Installing an attic ladder can be intimidating. From where to locate the door (where to cut the hole), to manhandling the door unit, it’s not a relaxing job.
People think this has to be a two person job, but it isn’t so long as you are smart about it.
The key to making it a one-person job is to use a ledger board to support the door unit.
You can cut the hole and push the unit into the attic through the hole. The tricky part is installing the door securely and then being able to climb out of the attic. You will typically cut a hole 54″x 22.5″. You will frame a box at the short ends with the same dimensional lumber that is at the joists. At the short sides of the rectangle you will screw a ledger board (use a 1″ x 4″) so that only about 3/4″ inch of it extends into the opening.
You will do this from below to create a lip that the unit rests upon as it is installed.
If you extend more of the boards into the opening, then the door won’t be able to open from above and you will make this a two-person job because someone will have to remove the ledger boards from below.
Once you have the ledger boards in place, set the attic ladder unit onto them.
These will be the only things supporting the ladder until you secure it into the framing. There are recommended locations on the ladder to drive nails or screws into the ladder and the surrounding framing. Once it is secured, you should be able to push the ladder open and climb down.
Install Trim Around Attic Ladder Opening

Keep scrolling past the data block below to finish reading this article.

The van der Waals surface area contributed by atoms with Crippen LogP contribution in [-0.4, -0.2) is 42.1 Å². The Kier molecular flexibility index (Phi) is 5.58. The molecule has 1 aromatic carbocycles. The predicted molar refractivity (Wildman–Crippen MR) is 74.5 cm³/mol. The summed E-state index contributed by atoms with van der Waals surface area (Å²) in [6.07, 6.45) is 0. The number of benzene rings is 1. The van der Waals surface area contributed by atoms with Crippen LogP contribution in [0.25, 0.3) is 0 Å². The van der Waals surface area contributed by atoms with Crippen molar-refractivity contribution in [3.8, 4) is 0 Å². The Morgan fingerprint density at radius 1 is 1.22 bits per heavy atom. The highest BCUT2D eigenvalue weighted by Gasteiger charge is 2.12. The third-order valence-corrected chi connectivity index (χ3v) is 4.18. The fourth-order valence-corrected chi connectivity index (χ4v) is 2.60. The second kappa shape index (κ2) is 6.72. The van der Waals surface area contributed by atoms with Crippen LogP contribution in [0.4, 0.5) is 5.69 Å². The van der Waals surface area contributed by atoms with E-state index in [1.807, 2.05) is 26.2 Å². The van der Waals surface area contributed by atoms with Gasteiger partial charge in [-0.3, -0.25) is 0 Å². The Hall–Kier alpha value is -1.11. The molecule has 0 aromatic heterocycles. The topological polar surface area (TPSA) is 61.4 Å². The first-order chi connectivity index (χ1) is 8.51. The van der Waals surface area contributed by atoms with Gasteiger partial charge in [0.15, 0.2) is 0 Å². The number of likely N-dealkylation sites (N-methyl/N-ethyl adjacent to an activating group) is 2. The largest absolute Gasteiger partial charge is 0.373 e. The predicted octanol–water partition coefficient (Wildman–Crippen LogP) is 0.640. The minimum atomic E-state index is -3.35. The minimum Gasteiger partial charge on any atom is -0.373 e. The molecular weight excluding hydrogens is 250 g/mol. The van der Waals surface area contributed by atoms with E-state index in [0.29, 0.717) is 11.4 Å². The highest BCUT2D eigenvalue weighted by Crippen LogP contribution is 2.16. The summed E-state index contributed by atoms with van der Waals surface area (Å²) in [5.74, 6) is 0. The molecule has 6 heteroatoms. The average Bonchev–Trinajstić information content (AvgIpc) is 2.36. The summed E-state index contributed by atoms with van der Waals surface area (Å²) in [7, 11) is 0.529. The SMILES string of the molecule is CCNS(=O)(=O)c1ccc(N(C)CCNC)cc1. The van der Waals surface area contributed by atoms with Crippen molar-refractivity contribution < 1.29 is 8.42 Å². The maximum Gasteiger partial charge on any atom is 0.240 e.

Many people like having access to their attic via an attic ladder. You don’t need an attic ladder unit to gain access though. In fact plenty of people will cut an access hole through the ceiling and just use a regular ladder to get up there. If you decide to go that route, know a couple of things. Cutting a hole in your ceiling will breach the fire rating of your ceiling. Many people still choose to do this for the added storage space.
If you choose to cut an opening, you will install trim molding around the perimeter of the opening. The purpose of the trim is two-fold. First, the trim provides an attractive finish to the cut. Second, the trim acts as a ledge for the drywall ceiling piece to rest upon when you don’t need access into the attic.
Use trim molding that is wide enough not only to cover the rough cut, but also to extend far enough into the opening to that the drywall has plenty of room to sit and not fall out.
People typically cut along the width of the ceiling joists and then form a box by installing two 2”x4”s to make the box. In this way, you have something to nail into to hold the trim in place. Make sure that when you install the trim, you hit the ceiling joists with the nails, otherwise the weight of the drywall will push the trim out and the trim and drywall cut-out will fall to the floor.